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What We Learned: Crew at Chicago Fire

The biggest takeaway from a strange Black & Gold night at Soldier Field

MLS: Columbus Crew SC at Chicago Fire Jamie Sabau-USA TODAY Sports

The Columbus Crew made the trip to Soldier Field over the weekend and came away with a rare victory at the Chicago Fire. The win didn’t come easy, however, as the Fire took a 2-0 first half lead before Black & Gold head coach Caleb Porter made a number of halftime changes that led to a remarkable turnaround and the 3-2 triumph.

This was an important three points for Columbus, getting another win away from home. But it was also a match the Crew could have thrown away had the team not made such a second half comeback.

Let’s take a look at what we learned from the Black & Gold’s trip to Chicago, and we’ll go in the order things took place in the match.

Too many defensive lapses at once

For the vast majority of this season, Columbus has been solid defensively with the second-best goals against record in Major League Soccer. But on Saturday night, the Crew backline — made up of three center backs in Jonathan Mensah, Josh Williams and Jalil Anibaba and wing backs Steven Moreira and Pedro Santos — were all out of sorts, particularly in the first half.

Despite playing one of the league’s most anemic offenses, the Black & Gold couldn’t prevent the Fire from creating chance after chance in the opening 45 minutes. Even before the goals, both Mensah and Anibaba had mistakes — Mensah a whiffed clearance and Anibaba a giveaway in the penalty box — that better attacking teams would have capitalized on.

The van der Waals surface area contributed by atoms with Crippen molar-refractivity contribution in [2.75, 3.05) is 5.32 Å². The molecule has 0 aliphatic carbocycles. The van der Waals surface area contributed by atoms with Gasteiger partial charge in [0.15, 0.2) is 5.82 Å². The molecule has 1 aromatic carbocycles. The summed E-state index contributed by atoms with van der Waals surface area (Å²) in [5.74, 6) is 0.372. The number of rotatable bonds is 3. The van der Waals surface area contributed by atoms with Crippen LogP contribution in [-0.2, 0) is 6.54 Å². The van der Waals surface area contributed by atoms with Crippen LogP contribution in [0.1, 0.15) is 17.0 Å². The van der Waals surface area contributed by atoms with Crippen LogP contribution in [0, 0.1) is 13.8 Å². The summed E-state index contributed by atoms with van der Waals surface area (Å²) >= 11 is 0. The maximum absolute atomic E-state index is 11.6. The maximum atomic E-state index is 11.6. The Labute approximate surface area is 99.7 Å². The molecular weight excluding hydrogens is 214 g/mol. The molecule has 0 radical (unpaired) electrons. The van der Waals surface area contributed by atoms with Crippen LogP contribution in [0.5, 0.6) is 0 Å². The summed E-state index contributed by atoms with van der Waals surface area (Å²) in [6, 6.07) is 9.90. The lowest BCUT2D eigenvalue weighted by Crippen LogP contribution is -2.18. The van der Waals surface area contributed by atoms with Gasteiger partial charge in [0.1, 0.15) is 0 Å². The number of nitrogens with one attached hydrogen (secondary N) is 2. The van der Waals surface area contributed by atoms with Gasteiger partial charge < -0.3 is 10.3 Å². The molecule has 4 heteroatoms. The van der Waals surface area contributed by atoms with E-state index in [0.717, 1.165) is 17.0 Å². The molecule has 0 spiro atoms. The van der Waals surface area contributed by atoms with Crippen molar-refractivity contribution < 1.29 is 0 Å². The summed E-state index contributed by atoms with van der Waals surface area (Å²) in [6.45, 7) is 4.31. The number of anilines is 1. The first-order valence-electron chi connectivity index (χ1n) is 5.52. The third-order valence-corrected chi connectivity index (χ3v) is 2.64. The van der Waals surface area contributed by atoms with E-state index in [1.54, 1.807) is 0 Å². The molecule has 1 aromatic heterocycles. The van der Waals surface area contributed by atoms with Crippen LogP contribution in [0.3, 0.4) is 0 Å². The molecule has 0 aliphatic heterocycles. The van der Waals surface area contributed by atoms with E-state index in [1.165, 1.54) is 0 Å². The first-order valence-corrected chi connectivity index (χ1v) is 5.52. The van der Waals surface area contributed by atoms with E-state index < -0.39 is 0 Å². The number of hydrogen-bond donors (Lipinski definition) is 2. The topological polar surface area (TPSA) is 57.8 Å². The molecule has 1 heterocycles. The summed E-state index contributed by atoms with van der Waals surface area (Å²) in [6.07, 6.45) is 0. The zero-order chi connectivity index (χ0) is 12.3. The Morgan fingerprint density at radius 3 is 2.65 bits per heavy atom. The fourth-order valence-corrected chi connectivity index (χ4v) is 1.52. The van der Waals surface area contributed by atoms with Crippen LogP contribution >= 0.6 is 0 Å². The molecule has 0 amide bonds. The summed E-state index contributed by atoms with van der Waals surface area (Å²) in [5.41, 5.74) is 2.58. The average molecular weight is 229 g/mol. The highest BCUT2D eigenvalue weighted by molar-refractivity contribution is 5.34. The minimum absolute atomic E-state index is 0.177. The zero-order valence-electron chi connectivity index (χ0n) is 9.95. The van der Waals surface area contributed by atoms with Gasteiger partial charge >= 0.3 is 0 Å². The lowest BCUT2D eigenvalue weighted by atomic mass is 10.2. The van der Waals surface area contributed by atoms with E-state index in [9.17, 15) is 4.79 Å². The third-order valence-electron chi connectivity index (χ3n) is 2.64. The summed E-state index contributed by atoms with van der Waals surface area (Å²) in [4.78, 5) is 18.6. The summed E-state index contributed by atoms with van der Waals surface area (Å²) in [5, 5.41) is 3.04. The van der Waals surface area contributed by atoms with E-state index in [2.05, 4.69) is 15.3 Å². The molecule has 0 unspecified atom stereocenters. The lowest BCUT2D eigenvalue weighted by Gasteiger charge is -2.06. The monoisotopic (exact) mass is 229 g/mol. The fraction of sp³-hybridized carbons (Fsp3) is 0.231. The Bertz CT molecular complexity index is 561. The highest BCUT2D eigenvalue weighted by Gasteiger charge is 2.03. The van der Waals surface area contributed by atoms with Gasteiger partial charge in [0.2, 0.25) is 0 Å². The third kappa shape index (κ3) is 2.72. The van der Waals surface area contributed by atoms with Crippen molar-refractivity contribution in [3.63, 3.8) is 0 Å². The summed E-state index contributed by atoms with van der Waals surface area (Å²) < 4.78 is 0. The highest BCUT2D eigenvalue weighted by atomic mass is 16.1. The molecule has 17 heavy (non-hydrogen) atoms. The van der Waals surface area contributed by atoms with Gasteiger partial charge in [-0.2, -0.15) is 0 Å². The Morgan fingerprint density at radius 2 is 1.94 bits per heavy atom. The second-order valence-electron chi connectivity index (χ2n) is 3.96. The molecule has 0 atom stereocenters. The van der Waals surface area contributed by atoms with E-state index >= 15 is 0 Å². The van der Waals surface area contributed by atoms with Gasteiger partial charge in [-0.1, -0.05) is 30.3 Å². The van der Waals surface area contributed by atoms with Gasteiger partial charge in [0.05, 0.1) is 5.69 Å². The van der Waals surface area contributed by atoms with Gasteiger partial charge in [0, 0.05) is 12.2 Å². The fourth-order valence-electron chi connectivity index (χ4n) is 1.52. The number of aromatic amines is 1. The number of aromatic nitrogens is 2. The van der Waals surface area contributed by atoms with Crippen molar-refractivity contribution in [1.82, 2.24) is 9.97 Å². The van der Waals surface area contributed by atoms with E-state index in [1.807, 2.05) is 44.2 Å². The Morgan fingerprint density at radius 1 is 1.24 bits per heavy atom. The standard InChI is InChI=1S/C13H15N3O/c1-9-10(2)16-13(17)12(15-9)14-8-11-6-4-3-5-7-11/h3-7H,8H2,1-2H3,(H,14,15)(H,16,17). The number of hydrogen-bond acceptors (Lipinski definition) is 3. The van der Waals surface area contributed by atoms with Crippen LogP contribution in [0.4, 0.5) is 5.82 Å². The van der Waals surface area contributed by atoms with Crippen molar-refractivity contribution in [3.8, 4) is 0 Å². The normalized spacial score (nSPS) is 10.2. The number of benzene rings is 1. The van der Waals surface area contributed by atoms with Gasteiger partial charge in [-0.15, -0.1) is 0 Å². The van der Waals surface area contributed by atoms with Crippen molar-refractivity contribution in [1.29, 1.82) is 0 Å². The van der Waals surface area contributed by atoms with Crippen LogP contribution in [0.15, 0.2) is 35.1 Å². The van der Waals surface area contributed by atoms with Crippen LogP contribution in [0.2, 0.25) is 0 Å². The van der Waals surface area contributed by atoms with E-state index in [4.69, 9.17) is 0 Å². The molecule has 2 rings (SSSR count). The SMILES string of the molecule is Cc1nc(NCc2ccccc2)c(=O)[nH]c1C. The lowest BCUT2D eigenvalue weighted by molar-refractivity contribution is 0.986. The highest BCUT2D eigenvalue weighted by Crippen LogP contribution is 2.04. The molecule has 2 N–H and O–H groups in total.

The opening goal was a nicely designed corner kick play by Chicago but brought back memories of Columbus’ inability to defend set pieces. While the injured Milos Degenek helps on those plays, the slow reactions from the Crew on a short corner and overlap isn’t what fans want to see.

And on the second goal, the Black & Gold just got caught out of position after pushing forward and never recovered. Mensah was too far to one side and the rest of the backline had to shift over. Santos didn’t sprint back, which left Chris Mueller wide open on the back post as the ball came across.

The defense was better in the second half, but of course, the Fire didn’t push numbers as high with a 2-0 lead.

Given that Columbus has allowed just 20 goals in 18 games played, there shouldn’t be a level of panic after one questionable defensive performance. But it was alarming at halftime that the Crew backline, and the defense as a whole, which had been so good seemed so flummoxed on how to handle an offense that came into the game with just 16 goals scored on the season.

The halftime adjustments

For the last few matches, the Black & Gold had found success grinding out results in the 3-5-2 formation. Porter liked the stability this look gave his team defensively, with three center backs keeping things sound at the back, as well as the central midfield group of Sean Zawadzki, Darlington Nagbe and Aidan Morris. It also allowed Lucas Zelarayan to be on the field in a central position, playing as a second forward.